Trump Immigration and Arizona: Here's what you need to know


Immigration was one of Donald Trump's signature issues in his run for the White House. He began his campaign by calling Mexicans drug dealers and rapists, and his proposal to build a wall along the border of the United States and Mexico was a rallying cry at campaign events.

In Arizona, the state that has had the most unauthorized border crossings, Trump's campaign promises have concerned immigration advocates and emboldened their opponents. 

The state, home of the controversial Senate Bill 1070 that critics say legalizes racial profiling, has long been at the center of debate about immigration in the United States. Trump won the state handily in November, made numerous stops there during the campaign and notched the endorsements of Gov. Jan Brewer and Sheriff Joe Arpaio — the self-styled "America's toughest sheriff" with a long history of "inmate abuses, unjustified arrests, racial profiling, brutal and inept policing and wasteful spending," according to the New York Times

Arpaio, who, like Trump, promulgated the racist birther conspiracy about President Barack Obama, said at the Republican National Convention that "terrorists" are crossing our southern border and "committing serious crime," the Arizona Republic reported

"Donald Trump will build the wall!" Arpaio said. 

SB 1070 architect joins Trump transition team

Jonathan Gibby/Getty Images

A man who helped author SB 1070, known as the "show your papers" law, joined Trump's transition team in November. 

Kris Kobach, the secretary of state of Kansas, told Witchita's KWCH that he is part of the president-elect's "immigration policy team," the Arizona Republic reported. 

According to that paper, Kobach has ties to anti-immigration Reform Law Institute, part of the Federation for American Immigration Reform, which the Southern Poverty Law Center has called a hate group. Kobach has discussed creating a "registry program" for Muslims entering the U.S.

SB 1070, which allowed police to make arrests without warrant if they have "probable cause" to suspect someone is in the country illegally, was met with widespread protest when it was signed into law by Gov. Brewer in 2010. (Brewer is also reportedly a member of Trump's transition team, focusing on homeland security and the border as well as education.)

The Supreme Court struck down key provisions of the law in 2012, and in September the state reached an agreement with opponents of the law who continued to challenge it. According to the deal, law enforcement cannot use race or ethnicity as a factor to check immigration status or prolong arrests due to suspicions over immigration status.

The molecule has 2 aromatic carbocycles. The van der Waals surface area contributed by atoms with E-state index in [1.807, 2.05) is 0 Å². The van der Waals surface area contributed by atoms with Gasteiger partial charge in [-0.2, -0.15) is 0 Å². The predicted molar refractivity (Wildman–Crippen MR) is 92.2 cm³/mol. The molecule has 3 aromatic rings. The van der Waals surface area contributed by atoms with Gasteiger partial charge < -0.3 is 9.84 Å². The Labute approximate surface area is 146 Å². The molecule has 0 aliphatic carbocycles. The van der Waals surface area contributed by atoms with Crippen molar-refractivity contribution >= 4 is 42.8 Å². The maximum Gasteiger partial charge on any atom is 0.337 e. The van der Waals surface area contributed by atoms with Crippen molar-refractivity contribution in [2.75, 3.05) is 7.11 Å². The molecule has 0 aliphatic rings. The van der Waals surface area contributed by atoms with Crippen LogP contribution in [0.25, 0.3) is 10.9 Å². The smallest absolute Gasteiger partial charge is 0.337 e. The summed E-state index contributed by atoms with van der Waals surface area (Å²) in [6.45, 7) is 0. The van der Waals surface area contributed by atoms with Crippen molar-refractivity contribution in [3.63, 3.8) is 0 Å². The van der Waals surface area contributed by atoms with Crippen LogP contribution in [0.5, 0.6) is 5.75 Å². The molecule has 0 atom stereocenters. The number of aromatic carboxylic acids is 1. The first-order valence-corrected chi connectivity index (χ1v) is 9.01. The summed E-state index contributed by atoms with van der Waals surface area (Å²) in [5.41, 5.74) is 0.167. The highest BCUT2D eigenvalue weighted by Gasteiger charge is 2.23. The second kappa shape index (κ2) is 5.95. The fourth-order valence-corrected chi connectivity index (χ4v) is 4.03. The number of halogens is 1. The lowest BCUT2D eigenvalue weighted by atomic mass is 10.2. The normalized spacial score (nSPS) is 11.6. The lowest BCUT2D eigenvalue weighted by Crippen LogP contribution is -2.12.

Could the border wall be the new land rights battle?

Trump has promised to build a wall along the United States' southern border —and make Mexico pay for it (something that country's president said it would not do).

Astrid Galvan/AP

Some of that wall would run along Arizona's border with Mexico, which some armed citizens have patrolled "looking for drug smugglers and undocumented immigrants."

But leaders of the Tohono O'odham Nation, an Arizona tribe whose reservation includes 75 miles of the border, say they will oppose a wall being built on their land.

"Over my dead body will a wall be built," Verlon Jose, the tribe's vice chairman, told Arizona Public Media. Jose said the tribe would oppose the wall on behalf of their people and the nation as a whole.

Trump has recently suggested that he may be backing away from the 30- to 65-foot wall he'd vowed, saying on 60 Minutes last month that some of it may be more of a fence. There is already a fence on some segments of the border.

Trump's backtracking has wall enthusiasts in Arizona worried that he won't be following through on his campaign promise, the reason many say they voted for him.

"Trump says he's going to build a wall and he'd better or he will have lied to the American public," Arizona cattle rancher Jim Chilton told Fronteras in November. 

More deportations coming?

Donald Trump has said he plans to round up and deport 11 million undocumented immigrants — "in a very nice way," he said on 60 Minutes

That would far surpass the number of deportations that have taken place during the Obama administration, which has deported more people than any other administration.

In 2007, Arizona was home to approximately 500,000 undocumented immigrants. In the years since, that number has dropped by 40%, in part due to the recession in December of that year.

Trump has voiced opposition to the Deferred Action for Childhood Arrivals program, which allows young undocumented immigrants brought to the U.S. as children to work legally, but has since appeared to soften his position, or at least make it less clear what that position is.

Nam Y. Huh/AP

"We're going to work something out that's going to make people happy and proud," Trump said in Time this week.

In a statement reported by the Arizona Republic, Arizona State University President Michael Crow pledged the university's commitment to undocumented students and that they will "rise to the challenge" if the Trump administration kills DACA.

"It is based on the core principle set forth in ASU's charter that we are 'measured not by whom we exclude, but rather by whom we include and how they succeed,' " Crow wrote. Since then, other college presidents and faculty in the state have signed pro-DACA statements. Students at several Arizona high schools staged walkouts after Trump's election, some to protest on behalf of those whose legal status may keep them from doing so.